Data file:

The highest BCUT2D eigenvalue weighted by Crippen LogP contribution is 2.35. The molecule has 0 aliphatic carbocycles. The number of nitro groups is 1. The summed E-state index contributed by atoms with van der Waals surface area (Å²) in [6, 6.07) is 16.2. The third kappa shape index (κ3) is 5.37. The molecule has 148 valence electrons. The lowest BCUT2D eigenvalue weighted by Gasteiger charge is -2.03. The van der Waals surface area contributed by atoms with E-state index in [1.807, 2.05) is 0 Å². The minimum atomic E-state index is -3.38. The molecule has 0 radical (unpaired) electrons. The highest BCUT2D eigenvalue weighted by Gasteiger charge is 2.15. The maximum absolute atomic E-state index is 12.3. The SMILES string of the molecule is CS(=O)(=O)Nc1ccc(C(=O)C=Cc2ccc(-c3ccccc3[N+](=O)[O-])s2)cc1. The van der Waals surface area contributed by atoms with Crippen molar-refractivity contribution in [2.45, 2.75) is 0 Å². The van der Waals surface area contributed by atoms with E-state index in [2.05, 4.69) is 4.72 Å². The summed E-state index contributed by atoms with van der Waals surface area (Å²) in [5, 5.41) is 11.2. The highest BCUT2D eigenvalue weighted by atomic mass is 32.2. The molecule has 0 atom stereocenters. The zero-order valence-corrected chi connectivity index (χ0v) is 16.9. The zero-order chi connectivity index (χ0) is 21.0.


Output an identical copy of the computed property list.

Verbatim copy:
The highest BCUT2D eigenvalue weighted by Crippen LogP contribution is 2.35. The molecule has 0 aliphatic carbocycles. The number of nitro groups is 1. The summed E-state index contributed by atoms with van der Waals surface area (Å²) in [6, 6.07) is 16.2. The third kappa shape index (κ3) is 5.37. The molecule has 148 valence electrons. The lowest BCUT2D eigenvalue weighted by Gasteiger charge is -2.03. The van der Waals surface area contributed by atoms with E-state index in [1.807, 2.05) is 0 Å². The minimum atomic E-state index is -3.38. The molecule has 0 radical (unpaired) electrons. The highest BCUT2D eigenvalue weighted by Gasteiger charge is 2.15. The maximum absolute atomic E-state index is 12.3. The SMILES string of the molecule is CS(=O)(=O)Nc1ccc(C(=O)C=Cc2ccc(-c3ccccc3[N+](=O)[O-])s2)cc1. The van der Waals surface area contributed by atoms with Crippen molar-refractivity contribution in [2.45, 2.75) is 0 Å². The van der Waals surface area contributed by atoms with E-state index in [2.05, 4.69) is 4.72 Å². The summed E-state index contributed by atoms with van der Waals surface area (Å²) in [5, 5.41) is 11.2. The highest BCUT2D eigenvalue weighted by atomic mass is 32.2. The molecule has 0 atom stereocenters. The zero-order valence-corrected chi connectivity index (χ0v) is 16.9. The zero-order chi connectivity index (χ0) is 21.0.